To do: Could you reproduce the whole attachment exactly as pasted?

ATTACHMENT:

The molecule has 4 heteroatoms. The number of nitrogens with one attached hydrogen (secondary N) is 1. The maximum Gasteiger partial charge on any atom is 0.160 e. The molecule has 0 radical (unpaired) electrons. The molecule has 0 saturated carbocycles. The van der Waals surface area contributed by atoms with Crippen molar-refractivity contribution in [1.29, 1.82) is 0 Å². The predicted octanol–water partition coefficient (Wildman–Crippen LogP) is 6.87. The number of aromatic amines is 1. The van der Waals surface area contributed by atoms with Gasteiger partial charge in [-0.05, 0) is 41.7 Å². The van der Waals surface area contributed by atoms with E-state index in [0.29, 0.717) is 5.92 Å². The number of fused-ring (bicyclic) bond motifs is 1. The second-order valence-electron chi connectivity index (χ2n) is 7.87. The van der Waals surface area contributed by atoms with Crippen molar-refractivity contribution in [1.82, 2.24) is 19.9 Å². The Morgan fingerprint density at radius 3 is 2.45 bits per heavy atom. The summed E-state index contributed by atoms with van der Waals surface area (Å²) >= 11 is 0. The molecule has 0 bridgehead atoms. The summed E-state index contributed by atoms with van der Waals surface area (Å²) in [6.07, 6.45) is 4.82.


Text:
The molecule has 4 heteroatoms. The number of nitrogens with one attached hydrogen (secondary N) is 1. The maximum Gasteiger partial charge on any atom is 0.160 e. The molecule has 0 radical (unpaired) electrons. The molecule has 0 saturated carbocycles. The van der Waals surface area contributed by atoms with Crippen molar-refractivity contribution in [1.29, 1.82) is 0 Å². The predicted octanol–water partition coefficient (Wildman–Crippen LogP) is 6.87. The number of aromatic amines is 1. The van der Waals surface area contributed by atoms with Gasteiger partial charge in [-0.05, 0) is 41.7 Å². The van der Waals surface area contributed by atoms with E-state index in [0.29, 0.717) is 5.92 Å². The number of fused-ring (bicyclic) bond motifs is 1. The second-order valence-electron chi connectivity index (χ2n) is 7.87. The van der Waals surface area contributed by atoms with Crippen molar-refractivity contribution in [1.82, 2.24) is 19.9 Å². The Morgan fingerprint density at radius 3 is 2.45 bits per heavy atom. The summed E-state index contributed by atoms with van der Waals surface area (Å²) >= 11 is 0. The molecule has 0 bridgehead atoms. The summed E-state index contributed by atoms with van der Waals surface area (Å²) in [6.07, 6.45) is 4.82.